Teso had suggested that feeding incorrect information to ACARS would lead to the plane's autopilot applying that information to alter heading, pitch or altitude. But the FAA said that's not possible. "The described technique cannot engage or control the aircraft's autopilot system using the FMS or prevent a pilot from overriding the autopilot," the FAA's statement said. "Therefore, a hacker cannot obtain 'full control of an aircraft' as the technology consultant has claimed."

The FAA's statement squares with information released Thursday by the European Aviation Safety Administration (EASA), which noted that "this presentation was based on a PC training simulator and did not reveal potential vulnerabilities on actual flying systems."

"There are major differences between a PC-based training FMS software and an embedded FMS software," said EASA. "In particular, the FMS simulation software does not have the same overwriting protection and redundancies that is included in the certified flight software."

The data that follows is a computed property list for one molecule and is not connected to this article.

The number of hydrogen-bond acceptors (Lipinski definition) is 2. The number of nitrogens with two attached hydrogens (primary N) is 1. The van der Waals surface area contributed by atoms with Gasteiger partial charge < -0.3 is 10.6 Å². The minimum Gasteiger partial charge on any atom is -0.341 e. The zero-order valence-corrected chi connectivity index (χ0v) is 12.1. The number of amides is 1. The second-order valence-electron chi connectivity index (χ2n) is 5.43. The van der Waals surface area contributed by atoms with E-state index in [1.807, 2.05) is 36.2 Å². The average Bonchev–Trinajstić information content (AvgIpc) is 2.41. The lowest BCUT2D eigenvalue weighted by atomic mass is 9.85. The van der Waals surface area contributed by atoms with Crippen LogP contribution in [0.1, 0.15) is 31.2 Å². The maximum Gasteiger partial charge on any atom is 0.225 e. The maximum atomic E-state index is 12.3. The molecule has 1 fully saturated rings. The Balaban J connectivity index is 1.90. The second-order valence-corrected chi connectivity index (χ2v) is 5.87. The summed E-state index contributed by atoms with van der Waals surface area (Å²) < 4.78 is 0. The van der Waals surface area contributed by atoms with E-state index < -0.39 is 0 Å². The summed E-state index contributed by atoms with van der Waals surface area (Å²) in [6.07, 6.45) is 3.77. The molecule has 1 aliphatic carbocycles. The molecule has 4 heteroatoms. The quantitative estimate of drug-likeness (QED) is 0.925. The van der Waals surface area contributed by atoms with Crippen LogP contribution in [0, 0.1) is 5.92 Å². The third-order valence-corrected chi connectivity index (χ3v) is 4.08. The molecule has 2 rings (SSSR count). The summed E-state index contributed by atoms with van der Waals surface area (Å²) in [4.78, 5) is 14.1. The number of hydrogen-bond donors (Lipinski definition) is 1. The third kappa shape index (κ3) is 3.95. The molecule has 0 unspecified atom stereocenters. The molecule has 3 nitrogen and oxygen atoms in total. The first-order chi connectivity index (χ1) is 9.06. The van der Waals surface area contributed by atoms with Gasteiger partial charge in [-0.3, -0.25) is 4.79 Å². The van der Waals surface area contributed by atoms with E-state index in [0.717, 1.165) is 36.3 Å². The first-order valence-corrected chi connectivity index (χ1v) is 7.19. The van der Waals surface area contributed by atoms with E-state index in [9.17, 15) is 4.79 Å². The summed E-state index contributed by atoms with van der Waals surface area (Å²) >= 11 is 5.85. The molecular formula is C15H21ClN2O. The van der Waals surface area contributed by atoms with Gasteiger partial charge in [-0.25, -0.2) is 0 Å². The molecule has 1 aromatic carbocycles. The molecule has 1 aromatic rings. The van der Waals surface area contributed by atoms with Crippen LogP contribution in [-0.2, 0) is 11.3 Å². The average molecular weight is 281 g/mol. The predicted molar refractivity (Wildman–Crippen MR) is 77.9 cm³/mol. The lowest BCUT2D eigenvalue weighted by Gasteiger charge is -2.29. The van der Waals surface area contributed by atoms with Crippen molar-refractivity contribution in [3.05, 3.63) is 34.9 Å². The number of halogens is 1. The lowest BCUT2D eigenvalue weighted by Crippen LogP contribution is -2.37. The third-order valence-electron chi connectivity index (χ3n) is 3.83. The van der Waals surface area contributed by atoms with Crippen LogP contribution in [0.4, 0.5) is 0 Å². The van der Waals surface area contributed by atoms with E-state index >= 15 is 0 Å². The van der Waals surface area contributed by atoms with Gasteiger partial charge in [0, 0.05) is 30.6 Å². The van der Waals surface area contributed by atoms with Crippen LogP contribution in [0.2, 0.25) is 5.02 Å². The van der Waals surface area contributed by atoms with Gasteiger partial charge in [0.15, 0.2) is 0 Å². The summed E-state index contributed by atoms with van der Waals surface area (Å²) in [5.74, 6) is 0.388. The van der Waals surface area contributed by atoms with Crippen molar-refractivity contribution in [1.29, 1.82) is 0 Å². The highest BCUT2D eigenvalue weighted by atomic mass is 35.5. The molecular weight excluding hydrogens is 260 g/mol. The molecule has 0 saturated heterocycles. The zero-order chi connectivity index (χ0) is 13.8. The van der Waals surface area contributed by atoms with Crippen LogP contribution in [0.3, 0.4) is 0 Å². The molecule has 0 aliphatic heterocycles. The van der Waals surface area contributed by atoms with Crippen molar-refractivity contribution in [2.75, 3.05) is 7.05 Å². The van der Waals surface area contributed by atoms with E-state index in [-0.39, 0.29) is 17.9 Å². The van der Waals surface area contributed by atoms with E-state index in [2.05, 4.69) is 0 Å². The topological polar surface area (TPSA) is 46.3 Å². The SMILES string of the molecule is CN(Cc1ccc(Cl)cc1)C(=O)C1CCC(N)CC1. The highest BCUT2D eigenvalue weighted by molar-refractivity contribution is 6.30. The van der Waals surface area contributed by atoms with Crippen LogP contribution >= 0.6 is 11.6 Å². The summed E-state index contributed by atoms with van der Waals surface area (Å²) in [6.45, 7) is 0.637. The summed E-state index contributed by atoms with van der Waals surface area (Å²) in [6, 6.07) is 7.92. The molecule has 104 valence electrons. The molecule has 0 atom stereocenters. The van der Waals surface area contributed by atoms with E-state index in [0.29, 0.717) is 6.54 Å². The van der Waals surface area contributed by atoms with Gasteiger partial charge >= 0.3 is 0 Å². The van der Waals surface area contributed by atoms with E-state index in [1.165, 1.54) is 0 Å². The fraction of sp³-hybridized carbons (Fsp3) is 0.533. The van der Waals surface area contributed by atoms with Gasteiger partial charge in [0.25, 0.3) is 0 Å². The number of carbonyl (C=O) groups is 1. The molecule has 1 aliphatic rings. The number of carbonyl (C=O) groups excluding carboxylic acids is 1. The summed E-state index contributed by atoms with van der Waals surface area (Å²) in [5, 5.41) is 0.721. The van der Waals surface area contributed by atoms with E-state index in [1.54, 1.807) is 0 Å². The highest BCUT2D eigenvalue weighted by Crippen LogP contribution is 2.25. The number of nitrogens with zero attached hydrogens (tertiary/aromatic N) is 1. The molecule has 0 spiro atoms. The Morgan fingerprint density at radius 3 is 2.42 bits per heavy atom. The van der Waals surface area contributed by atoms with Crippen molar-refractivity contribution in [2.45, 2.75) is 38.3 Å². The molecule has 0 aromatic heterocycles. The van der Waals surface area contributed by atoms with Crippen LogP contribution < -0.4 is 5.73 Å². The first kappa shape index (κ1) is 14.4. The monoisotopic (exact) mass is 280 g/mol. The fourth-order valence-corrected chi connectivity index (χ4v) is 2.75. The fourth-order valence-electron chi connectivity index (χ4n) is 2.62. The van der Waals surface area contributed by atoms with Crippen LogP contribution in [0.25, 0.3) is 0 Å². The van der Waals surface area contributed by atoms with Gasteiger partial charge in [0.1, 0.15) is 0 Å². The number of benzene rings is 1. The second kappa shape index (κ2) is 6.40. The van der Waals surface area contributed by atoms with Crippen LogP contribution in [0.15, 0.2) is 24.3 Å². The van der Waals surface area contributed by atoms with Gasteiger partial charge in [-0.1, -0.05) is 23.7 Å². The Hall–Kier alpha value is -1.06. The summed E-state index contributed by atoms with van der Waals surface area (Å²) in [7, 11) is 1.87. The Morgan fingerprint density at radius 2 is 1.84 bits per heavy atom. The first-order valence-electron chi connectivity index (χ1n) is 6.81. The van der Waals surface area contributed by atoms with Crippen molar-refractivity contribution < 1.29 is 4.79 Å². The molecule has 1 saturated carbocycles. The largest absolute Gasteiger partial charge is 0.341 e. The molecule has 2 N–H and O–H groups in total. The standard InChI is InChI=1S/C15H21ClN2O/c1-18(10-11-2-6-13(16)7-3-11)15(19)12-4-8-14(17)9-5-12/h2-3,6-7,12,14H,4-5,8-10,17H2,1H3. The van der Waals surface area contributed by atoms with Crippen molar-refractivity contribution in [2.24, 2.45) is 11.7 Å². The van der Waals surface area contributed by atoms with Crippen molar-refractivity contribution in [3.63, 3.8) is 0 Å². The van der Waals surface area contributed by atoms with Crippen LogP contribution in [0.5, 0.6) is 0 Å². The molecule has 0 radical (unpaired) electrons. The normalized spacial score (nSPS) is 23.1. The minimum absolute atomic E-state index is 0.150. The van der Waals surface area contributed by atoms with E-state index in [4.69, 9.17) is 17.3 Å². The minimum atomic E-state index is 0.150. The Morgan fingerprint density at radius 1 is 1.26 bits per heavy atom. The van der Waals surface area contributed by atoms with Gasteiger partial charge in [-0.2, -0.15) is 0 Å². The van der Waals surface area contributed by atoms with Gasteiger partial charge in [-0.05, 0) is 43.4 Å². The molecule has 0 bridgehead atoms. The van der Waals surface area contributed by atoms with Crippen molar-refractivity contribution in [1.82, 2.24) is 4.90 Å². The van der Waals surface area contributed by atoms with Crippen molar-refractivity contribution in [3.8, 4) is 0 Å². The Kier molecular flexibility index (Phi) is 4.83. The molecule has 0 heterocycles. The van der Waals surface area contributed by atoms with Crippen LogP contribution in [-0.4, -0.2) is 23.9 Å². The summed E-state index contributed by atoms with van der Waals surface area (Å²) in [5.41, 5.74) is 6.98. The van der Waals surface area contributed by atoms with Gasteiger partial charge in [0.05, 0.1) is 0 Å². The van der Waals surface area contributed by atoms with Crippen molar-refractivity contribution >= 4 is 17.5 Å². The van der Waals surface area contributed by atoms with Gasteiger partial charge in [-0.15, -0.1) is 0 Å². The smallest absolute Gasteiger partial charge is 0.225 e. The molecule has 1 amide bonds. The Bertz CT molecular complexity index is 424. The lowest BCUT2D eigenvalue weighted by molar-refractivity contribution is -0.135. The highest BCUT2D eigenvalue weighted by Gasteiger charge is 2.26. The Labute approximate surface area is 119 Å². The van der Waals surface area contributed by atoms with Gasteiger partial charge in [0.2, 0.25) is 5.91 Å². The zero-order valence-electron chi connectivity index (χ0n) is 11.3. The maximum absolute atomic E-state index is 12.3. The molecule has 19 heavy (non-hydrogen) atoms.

Contacted for comment on Teso's research, two of the potentially affected manufacturers voiced a similar perspective. "Today's certified avionics systems are designed and built with high levels of redundancy and security," said Rockwell Collins spokeswoman Pam Tvrdy-Cleary via email. "The research by Hugo Teso involves testing with virtual aircraft in a lab environment, which is not analogous to certified aircraft and systems operating in regulated airspace."

Likewise, Honeywell spokesman Scott Sayres emphasized that the company's certified FMS has security and safety safeguards designed to prevent data corruption and data overwriting.

What's not clear to date, however, is whether the attack won't work on certified flight management systems because it's running software that's completely different to what Teso tested, or because of the overwriting protection, redundancies and other security and safety controls built into certified systems. The worry with the latter scenario is that the exploits that have been identified to date could be used as stepping stones to discovering new types of exploits.